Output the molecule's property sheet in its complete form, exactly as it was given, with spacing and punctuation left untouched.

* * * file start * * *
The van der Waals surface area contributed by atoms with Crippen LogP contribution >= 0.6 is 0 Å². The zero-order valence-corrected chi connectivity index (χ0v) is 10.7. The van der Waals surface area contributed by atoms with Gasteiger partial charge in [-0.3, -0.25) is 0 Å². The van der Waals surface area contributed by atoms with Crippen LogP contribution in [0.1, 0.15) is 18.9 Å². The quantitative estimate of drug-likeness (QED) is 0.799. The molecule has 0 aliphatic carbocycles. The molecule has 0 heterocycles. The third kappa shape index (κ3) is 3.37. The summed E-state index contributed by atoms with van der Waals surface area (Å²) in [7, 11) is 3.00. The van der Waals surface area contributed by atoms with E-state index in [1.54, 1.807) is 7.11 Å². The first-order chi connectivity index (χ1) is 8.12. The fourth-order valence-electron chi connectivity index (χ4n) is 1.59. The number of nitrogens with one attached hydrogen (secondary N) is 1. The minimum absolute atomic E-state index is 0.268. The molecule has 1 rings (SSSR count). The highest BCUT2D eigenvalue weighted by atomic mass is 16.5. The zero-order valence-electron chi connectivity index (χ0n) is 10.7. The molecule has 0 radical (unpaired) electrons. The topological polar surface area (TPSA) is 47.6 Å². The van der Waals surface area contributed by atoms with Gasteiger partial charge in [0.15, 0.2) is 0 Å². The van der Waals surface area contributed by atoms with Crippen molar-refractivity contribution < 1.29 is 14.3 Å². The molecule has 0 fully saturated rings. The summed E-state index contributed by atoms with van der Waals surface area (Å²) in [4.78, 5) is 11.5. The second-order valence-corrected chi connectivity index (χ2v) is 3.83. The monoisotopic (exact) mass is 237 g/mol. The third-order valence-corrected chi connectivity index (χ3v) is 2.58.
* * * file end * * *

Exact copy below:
The van der Waals surface area contributed by atoms with Crippen LogP contribution >= 0.6 is 0 Å². The zero-order valence-corrected chi connectivity index (χ0v) is 10.7. The van der Waals surface area contributed by atoms with Gasteiger partial charge in [-0.3, -0.25) is 0 Å². The van der Waals surface area contributed by atoms with Crippen LogP contribution in [0.1, 0.15) is 18.9 Å². The quantitative estimate of drug-likeness (QED) is 0.799. The molecule has 0 aliphatic carbocycles. The molecule has 0 heterocycles. The third kappa shape index (κ3) is 3.37. The summed E-state index contributed by atoms with van der Waals surface area (Å²) in [7, 11) is 3.00. The van der Waals surface area contributed by atoms with E-state index in [1.54, 1.807) is 7.11 Å². The first-order chi connectivity index (χ1) is 8.12. The fourth-order valence-electron chi connectivity index (χ4n) is 1.59. The number of nitrogens with one attached hydrogen (secondary N) is 1. The minimum absolute atomic E-state index is 0.268. The molecule has 1 rings (SSSR count). The highest BCUT2D eigenvalue weighted by atomic mass is 16.5. The zero-order valence-electron chi connectivity index (χ0n) is 10.7. The molecule has 0 radical (unpaired) electrons. The topological polar surface area (TPSA) is 47.6 Å². The van der Waals surface area contributed by atoms with Gasteiger partial charge in [0.15, 0.2) is 0 Å². The van der Waals surface area contributed by atoms with Crippen molar-refractivity contribution < 1.29 is 14.3 Å². The molecule has 0 fully saturated rings. The summed E-state index contributed by atoms with van der Waals surface area (Å²) in [4.78, 5) is 11.5. The second-order valence-corrected chi connectivity index (χ2v) is 3.83. The monoisotopic (exact) mass is 237 g/mol. The third-order valence-corrected chi connectivity index (χ3v) is 2.58.